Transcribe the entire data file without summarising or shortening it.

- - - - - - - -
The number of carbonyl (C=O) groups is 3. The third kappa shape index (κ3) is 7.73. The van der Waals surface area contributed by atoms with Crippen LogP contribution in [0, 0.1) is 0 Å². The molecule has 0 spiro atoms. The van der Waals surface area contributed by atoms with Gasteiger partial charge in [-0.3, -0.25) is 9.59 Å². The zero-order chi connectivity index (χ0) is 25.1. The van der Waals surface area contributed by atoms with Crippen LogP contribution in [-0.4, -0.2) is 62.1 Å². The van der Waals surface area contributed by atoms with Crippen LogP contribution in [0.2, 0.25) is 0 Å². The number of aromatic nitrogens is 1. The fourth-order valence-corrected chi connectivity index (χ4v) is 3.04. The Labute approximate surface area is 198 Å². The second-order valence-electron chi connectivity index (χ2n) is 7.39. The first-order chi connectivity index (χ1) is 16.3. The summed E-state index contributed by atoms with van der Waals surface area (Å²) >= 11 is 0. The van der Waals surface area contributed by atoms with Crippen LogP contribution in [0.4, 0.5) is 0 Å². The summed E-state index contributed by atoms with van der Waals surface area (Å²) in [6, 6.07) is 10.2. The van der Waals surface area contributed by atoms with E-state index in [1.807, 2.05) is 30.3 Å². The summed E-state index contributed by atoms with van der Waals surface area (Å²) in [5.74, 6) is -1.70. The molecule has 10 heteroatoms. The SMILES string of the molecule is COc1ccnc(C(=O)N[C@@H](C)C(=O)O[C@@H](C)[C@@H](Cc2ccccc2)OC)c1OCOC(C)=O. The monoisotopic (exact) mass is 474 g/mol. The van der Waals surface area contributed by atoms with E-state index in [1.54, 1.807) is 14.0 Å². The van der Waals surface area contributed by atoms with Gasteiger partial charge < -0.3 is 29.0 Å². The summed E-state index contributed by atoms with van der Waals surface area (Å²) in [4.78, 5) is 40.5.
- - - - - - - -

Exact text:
The number of carbonyl (C=O) groups is 3. The third kappa shape index (κ3) is 7.73. The van der Waals surface area contributed by atoms with Crippen LogP contribution in [0, 0.1) is 0 Å². The molecule has 0 spiro atoms. The van der Waals surface area contributed by atoms with Gasteiger partial charge in [-0.3, -0.25) is 9.59 Å². The zero-order chi connectivity index (χ0) is 25.1. The van der Waals surface area contributed by atoms with Crippen LogP contribution in [-0.4, -0.2) is 62.1 Å². The van der Waals surface area contributed by atoms with Crippen LogP contribution in [0.2, 0.25) is 0 Å². The number of aromatic nitrogens is 1. The fourth-order valence-corrected chi connectivity index (χ4v) is 3.04. The Labute approximate surface area is 198 Å². The second-order valence-electron chi connectivity index (χ2n) is 7.39. The first-order chi connectivity index (χ1) is 16.3. The summed E-state index contributed by atoms with van der Waals surface area (Å²) >= 11 is 0. The van der Waals surface area contributed by atoms with Crippen LogP contribution in [0.4, 0.5) is 0 Å². The summed E-state index contributed by atoms with van der Waals surface area (Å²) in [6, 6.07) is 10.2. The van der Waals surface area contributed by atoms with E-state index in [1.807, 2.05) is 30.3 Å². The summed E-state index contributed by atoms with van der Waals surface area (Å²) in [5.74, 6) is -1.70. The molecule has 10 heteroatoms. The SMILES string of the molecule is COc1ccnc(C(=O)N[C@@H](C)C(=O)O[C@@H](C)[C@@H](Cc2ccccc2)OC)c1OCOC(C)=O. The monoisotopic (exact) mass is 474 g/mol. The van der Waals surface area contributed by atoms with E-state index in [1.54, 1.807) is 14.0 Å². The van der Waals surface area contributed by atoms with Gasteiger partial charge < -0.3 is 29.0 Å². The summed E-state index contributed by atoms with van der Waals surface area (Å²) in [4.78, 5) is 40.5.